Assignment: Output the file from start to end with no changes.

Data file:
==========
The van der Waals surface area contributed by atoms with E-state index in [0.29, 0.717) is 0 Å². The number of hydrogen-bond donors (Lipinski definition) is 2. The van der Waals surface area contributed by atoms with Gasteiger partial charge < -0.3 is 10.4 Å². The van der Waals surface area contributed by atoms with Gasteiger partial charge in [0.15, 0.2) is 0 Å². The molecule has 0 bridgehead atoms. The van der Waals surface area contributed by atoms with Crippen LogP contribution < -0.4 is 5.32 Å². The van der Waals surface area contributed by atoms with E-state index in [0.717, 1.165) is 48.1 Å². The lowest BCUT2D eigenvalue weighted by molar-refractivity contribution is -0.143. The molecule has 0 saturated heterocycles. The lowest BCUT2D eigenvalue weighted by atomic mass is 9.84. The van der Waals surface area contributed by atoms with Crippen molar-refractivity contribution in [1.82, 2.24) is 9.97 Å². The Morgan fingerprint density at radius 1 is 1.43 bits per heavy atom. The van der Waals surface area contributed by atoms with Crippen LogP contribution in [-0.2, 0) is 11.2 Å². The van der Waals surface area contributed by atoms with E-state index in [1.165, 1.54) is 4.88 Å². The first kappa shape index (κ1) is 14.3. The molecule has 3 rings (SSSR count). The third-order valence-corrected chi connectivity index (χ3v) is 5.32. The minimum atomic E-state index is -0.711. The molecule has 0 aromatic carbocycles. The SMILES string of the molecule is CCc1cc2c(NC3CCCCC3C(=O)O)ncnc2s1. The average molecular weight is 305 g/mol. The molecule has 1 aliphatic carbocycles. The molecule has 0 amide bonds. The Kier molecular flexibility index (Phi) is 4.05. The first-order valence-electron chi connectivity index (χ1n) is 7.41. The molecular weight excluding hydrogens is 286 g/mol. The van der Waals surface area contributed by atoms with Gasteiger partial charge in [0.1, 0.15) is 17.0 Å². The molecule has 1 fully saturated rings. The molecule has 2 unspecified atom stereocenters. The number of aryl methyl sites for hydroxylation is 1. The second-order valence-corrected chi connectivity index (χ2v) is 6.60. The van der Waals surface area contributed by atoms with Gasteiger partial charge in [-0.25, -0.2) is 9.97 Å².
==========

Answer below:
The van der Waals surface area contributed by atoms with E-state index in [0.29, 0.717) is 0 Å². The number of hydrogen-bond donors (Lipinski definition) is 2. The van der Waals surface area contributed by atoms with Gasteiger partial charge < -0.3 is 10.4 Å². The van der Waals surface area contributed by atoms with Gasteiger partial charge in [0.15, 0.2) is 0 Å². The molecule has 0 bridgehead atoms. The van der Waals surface area contributed by atoms with Crippen LogP contribution < -0.4 is 5.32 Å². The van der Waals surface area contributed by atoms with E-state index in [0.717, 1.165) is 48.1 Å². The lowest BCUT2D eigenvalue weighted by molar-refractivity contribution is -0.143. The molecule has 0 saturated heterocycles. The lowest BCUT2D eigenvalue weighted by atomic mass is 9.84. The van der Waals surface area contributed by atoms with Crippen molar-refractivity contribution in [1.82, 2.24) is 9.97 Å². The Morgan fingerprint density at radius 1 is 1.43 bits per heavy atom. The van der Waals surface area contributed by atoms with Crippen LogP contribution in [-0.2, 0) is 11.2 Å². The van der Waals surface area contributed by atoms with E-state index in [1.165, 1.54) is 4.88 Å². The first kappa shape index (κ1) is 14.3. The molecule has 3 rings (SSSR count). The third-order valence-corrected chi connectivity index (χ3v) is 5.32. The minimum atomic E-state index is -0.711. The molecule has 0 aromatic carbocycles. The SMILES string of the molecule is CCc1cc2c(NC3CCCCC3C(=O)O)ncnc2s1. The average molecular weight is 305 g/mol. The molecule has 1 aliphatic carbocycles. The molecule has 0 amide bonds. The Kier molecular flexibility index (Phi) is 4.05. The first-order valence-electron chi connectivity index (χ1n) is 7.41. The molecular weight excluding hydrogens is 286 g/mol. The van der Waals surface area contributed by atoms with Gasteiger partial charge in [0.1, 0.15) is 17.0 Å². The molecule has 1 fully saturated rings. The molecule has 2 unspecified atom stereocenters. The number of aryl methyl sites for hydroxylation is 1. The second-order valence-corrected chi connectivity index (χ2v) is 6.60. The van der Waals surface area contributed by atoms with Gasteiger partial charge in [-0.25, -0.2) is 9.97 Å².